Transparent Counterparties Will Guide Shipping Towards Decarbonization

Søren Høll, CEO of KPI OceanConnect discusses the supply chain dynamics of the marine fuels industry and the need for transparency as shipping takes aim at decarbonization

Soren holl

Published Jul 13, 2021 12:53 PM by Søren Høll

The marine fuels supply chain is far more complex than it was five or 10 years ago, largely due to increased environmental regulations like IMO 2020, volatility in the crude market and COVID-19. When it comes to transparency and the intertwined challenge of counterparty risk assessment, the biggest challenges have been almost equally far reaching.

In the last couple of years, the marine fuels market has seen the collapse of numerous major players who were once considered reliable counterparties. When this is combined with the withdrawal of banks with long commodity history - such as ABN Amro, BNP, and Rabobank - it becomes clear that the sector has created a new dynamic that requires more openness.

Most tangibly, this dynamic has increased costs and reduced liquidity. The transactional complexities have increased substantially, and forensic due diligence has become commonplace. Moreover, a perception of lenient corporate governance in some corners of shipping has cast a shadow over the sector and is likely to inhibit new banks from starting to lend to the maritime industry as a whole for some time to come.

Sailing towards 2030 and 2050 

Although the fuel procurement landscape has become more complex as a result of these factors, the evolving market has, in turn, created new opportunities for shipping in the form of new propulsion pathways and a rapidly evolving marine fuels mix.

Shipowners are facing increasing demands to drive more environmental and operational efficiencies into the supply chain. But the when, how, and what fuels are is still yet to be fully decided, but it is clear there will be an array of different solutions and fuels.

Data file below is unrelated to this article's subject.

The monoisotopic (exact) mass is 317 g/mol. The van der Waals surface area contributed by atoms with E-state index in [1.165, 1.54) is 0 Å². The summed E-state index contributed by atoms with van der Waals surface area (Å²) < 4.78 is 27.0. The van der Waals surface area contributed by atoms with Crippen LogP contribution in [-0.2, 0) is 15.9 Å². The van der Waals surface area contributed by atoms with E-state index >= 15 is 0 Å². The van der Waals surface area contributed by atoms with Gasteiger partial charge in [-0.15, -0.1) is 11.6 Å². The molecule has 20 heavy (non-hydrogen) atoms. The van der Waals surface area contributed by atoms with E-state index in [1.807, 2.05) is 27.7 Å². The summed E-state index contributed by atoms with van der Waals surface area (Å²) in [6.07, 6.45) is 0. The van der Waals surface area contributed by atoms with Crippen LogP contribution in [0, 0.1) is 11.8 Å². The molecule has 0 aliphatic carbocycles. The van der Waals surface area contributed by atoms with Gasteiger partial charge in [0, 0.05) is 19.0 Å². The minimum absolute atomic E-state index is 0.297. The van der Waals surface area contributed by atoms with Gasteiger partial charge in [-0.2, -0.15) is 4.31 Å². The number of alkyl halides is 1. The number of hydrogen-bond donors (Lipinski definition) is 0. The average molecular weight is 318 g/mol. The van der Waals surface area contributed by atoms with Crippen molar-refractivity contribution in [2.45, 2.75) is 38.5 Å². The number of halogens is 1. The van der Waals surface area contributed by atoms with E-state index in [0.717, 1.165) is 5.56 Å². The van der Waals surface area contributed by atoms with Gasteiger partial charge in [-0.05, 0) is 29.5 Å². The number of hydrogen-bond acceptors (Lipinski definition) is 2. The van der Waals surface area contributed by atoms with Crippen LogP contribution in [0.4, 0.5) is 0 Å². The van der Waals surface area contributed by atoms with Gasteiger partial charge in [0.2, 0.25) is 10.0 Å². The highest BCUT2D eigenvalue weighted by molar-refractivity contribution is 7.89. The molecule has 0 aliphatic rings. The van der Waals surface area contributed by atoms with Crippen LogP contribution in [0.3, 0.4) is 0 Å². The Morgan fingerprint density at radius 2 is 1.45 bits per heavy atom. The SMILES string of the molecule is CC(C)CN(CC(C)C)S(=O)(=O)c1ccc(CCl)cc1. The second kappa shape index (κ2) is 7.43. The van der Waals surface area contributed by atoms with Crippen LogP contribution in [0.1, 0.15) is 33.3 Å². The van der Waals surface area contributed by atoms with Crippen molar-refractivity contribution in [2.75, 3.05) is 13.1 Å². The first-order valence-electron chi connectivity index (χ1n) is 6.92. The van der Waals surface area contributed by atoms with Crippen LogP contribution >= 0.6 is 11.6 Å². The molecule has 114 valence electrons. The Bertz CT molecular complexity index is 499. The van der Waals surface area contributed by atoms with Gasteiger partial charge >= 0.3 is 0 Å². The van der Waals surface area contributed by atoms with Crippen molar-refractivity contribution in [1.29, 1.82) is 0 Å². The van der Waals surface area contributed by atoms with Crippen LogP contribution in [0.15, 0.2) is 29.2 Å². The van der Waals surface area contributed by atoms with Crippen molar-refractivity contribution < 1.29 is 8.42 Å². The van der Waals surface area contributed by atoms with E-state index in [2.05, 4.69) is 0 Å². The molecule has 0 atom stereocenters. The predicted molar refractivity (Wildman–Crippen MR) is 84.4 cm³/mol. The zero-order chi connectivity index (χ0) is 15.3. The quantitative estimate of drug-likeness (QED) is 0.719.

However, the industry is currently lacking the infrastructure to supply multiple fuel pathways at scale around the world, and outside of the major ports there is rarely the choice to stem anything other than traditional bunkers.

There is no question that the shipping industry needs to become more sustainable, it should also be obvious for shipowners that their marine fuel counterparties must be committed to providing its clients’ fleets with the energy they need to operate in a more sustainable manner. To bridge the transition gap, KPI OceanConnect is working with several partners to ensure that our counterparties are always able to find the right fuels in the right locations for their vessels, and this summer we’ll be making a major announcement about the future of alternative fuels at KPI OceanConnect.

We’ve recently demonstrated our strong commitment to shipping’s decarbonization by completing our first carbon offset journey with a long-term US-based client. This transaction balances emissions and CO2 output with the purchase of an equivalent qualified offset. Our first carbon neutral supply was only made possible through a long-term client putting its trust in our partnership approach to find an innovative way to help them achieve their sustainability ambitions. While carbon offsets have existed outside of shipping for several years, the complexities of shipping meant that there were few precedents to draw on, so we used our expertise and innovative approach to create a package that achieved the client’s wishes.

Transparency is key

To be fully prepared to reach the IMO 2030 and 2050 goals, buyers will need to ask the right questions to choose their partners if they’re to receive the right marine fuels solutions for their fleets. 

With 50 years of technical expertise, local knowledge and global experience, KPI OceanConnect has proven highly successful in developing fuel procurement strategies that help our partners to overcome the hurdles of SECAs, IMO 2020 and numerous local restrictions. These strategies help them to ensure compliance as well as maximize cost and operational efficiencies.

The reality is that given the current and future market dynamics, shipowners and operators need to reduce risk and exposure, but they also need guidance and consultancy on developing the best fuel procurement strategy to meet the future demands of the ships in their fleets. It will be vital for shipowners and operators to have trusted partners to ensure they have the solutions they need to meet and exceed their environmental targets.

Søren Høll is the CEO of marine fuel trading firm KPI OceanConnect, the sponsor of this post. 

The opinions expressed herein are the author's and not necessarily those of The Maritime Executive.